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©RVC 2008


Eosinophils are a similar size to neutrophils, have a bilobed nucleus and are characterised by the large eosinophilic granules present in their cytoplasm. Produced in the bone marrow they migrate into circulation briefly before moving into tissue where they survive for around six hours. The proportion of eosinophils circulating depends on the state of the animal. Normally numbers are very low but will rise considerably during a parasitic infection or allergic reaction.

Eosinophils are mainly located in connective tissue associated with routes into the animal i.e. the respiratory, alimentary, and urogenital systems. They play key roles in reacting to parasites and allergens but have limited phagocytic ability and therefore play no role in bacterial infections.


The eosinophil is a granulocyte and has a similar development to the other granulocytes; this process is called granulopoiesis. Eosinophils differ morphologically in the size and density of the cytoplasmic granules between different animal species; the granules are more prominent in the pig and the horse.


Two types of granules are present in eosinophils:

  • Azurophilic granules which are present in all granulocytes and contain acid hydrolases and other enzymes.
  • Specific granules contain four major proteins: Major basic protein (MBP) found in the crystalloid bodies, and then eosinophil cationic protein (ECP), eosinophil peroxidise (EPO) and eosinophil derived neurotoxin (EDN) which are all found in the granule matrix. Substances such as histaminases, cathepsins (proteases) and collagenases are also present.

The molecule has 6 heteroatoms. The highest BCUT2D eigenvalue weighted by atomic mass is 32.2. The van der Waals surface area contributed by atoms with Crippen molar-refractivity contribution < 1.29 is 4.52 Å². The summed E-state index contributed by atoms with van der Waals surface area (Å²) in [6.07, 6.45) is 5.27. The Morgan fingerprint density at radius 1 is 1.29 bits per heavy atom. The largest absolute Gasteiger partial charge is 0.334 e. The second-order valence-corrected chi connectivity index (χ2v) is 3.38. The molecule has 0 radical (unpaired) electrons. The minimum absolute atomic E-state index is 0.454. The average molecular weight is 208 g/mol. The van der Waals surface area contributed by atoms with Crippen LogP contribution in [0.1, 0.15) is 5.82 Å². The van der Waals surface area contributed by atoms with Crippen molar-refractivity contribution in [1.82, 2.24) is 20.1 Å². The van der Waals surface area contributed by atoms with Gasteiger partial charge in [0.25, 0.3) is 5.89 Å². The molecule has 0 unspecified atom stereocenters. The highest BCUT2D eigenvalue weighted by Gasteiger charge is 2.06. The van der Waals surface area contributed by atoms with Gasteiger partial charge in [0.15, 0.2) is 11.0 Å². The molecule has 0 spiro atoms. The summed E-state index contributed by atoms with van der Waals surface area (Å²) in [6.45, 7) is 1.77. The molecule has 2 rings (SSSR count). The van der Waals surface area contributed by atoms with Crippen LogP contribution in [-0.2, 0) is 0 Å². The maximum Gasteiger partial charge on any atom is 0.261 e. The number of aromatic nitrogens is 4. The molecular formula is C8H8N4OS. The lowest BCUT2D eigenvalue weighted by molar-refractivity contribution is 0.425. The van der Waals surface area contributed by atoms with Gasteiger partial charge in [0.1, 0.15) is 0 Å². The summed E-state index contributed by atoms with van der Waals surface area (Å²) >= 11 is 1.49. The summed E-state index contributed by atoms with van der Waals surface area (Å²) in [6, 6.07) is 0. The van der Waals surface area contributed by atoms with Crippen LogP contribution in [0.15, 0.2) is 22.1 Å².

Eosinophils are involved in type I hypersensitivity reactions.

In an infection or allergic reaction, eosinophil numbers are increased by the release of IL-3, IL-5 and GM-CSF by TH2 and mast cells. This causes more eosinophils to be released into the blood stream. The eosinophils are then attracted to the required site of action by chemicals known as eotaxins which are released by mast cells. Histamine and its breakdown products also act as attractants. These same products activate the eosinophil increasing its affinity to bind to IgE.

Large numbers of eosinophils in a tissue give the tissue a greenish colour.


Fc receptors on eosinophils allow them bind to parasites coated in antibodies and once bound they degranulate. The specific granules release EDN which interferes with the parasitic nervous system while MBP, ECP and EPO (EPO dissolves the carbohydrate coat of the parasite) all have anthelmintic and anti-protozoal actions. These proteins act as stimulants to mast cells causing them to release histamine and thus attracting more eosinophils. However, they also damage the animal’s tissue as well as the parasites.


Histaminases in the specific granules breaks down histamine produced by mast cells while arylsulfatase breaks down leukotrienes. The products of these breakdowns further attracts more eosinophils.

In pathology